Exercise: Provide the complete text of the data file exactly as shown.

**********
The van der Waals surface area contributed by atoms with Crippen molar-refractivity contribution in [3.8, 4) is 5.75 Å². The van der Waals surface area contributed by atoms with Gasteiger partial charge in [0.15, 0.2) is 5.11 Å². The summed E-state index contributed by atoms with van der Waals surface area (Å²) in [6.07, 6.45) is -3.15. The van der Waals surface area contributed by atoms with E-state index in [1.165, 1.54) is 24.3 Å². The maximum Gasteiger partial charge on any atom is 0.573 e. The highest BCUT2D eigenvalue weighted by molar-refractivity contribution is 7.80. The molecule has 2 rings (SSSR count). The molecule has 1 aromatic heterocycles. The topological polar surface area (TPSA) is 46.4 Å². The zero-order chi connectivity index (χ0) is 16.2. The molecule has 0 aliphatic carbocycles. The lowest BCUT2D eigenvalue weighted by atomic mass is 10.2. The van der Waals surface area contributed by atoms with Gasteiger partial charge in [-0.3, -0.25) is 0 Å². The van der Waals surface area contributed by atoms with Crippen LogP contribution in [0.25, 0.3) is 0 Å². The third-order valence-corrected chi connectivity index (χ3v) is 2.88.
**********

The van der Waals surface area contributed by atoms with Crippen molar-refractivity contribution in [3.8, 4) is 5.75 Å². The van der Waals surface area contributed by atoms with Gasteiger partial charge in [0.15, 0.2) is 5.11 Å². The summed E-state index contributed by atoms with van der Waals surface area (Å²) in [6.07, 6.45) is -3.15. The van der Waals surface area contributed by atoms with E-state index in [1.165, 1.54) is 24.3 Å². The maximum Gasteiger partial charge on any atom is 0.573 e. The highest BCUT2D eigenvalue weighted by molar-refractivity contribution is 7.80. The molecule has 2 rings (SSSR count). The molecule has 1 aromatic heterocycles. The topological polar surface area (TPSA) is 46.4 Å². The zero-order chi connectivity index (χ0) is 16.2. The molecule has 0 aliphatic carbocycles. The lowest BCUT2D eigenvalue weighted by atomic mass is 10.2. The van der Waals surface area contributed by atoms with Gasteiger partial charge in [-0.3, -0.25) is 0 Å². The van der Waals surface area contributed by atoms with Crippen LogP contribution in [0.25, 0.3) is 0 Å². The third-order valence-corrected chi connectivity index (χ3v) is 2.88.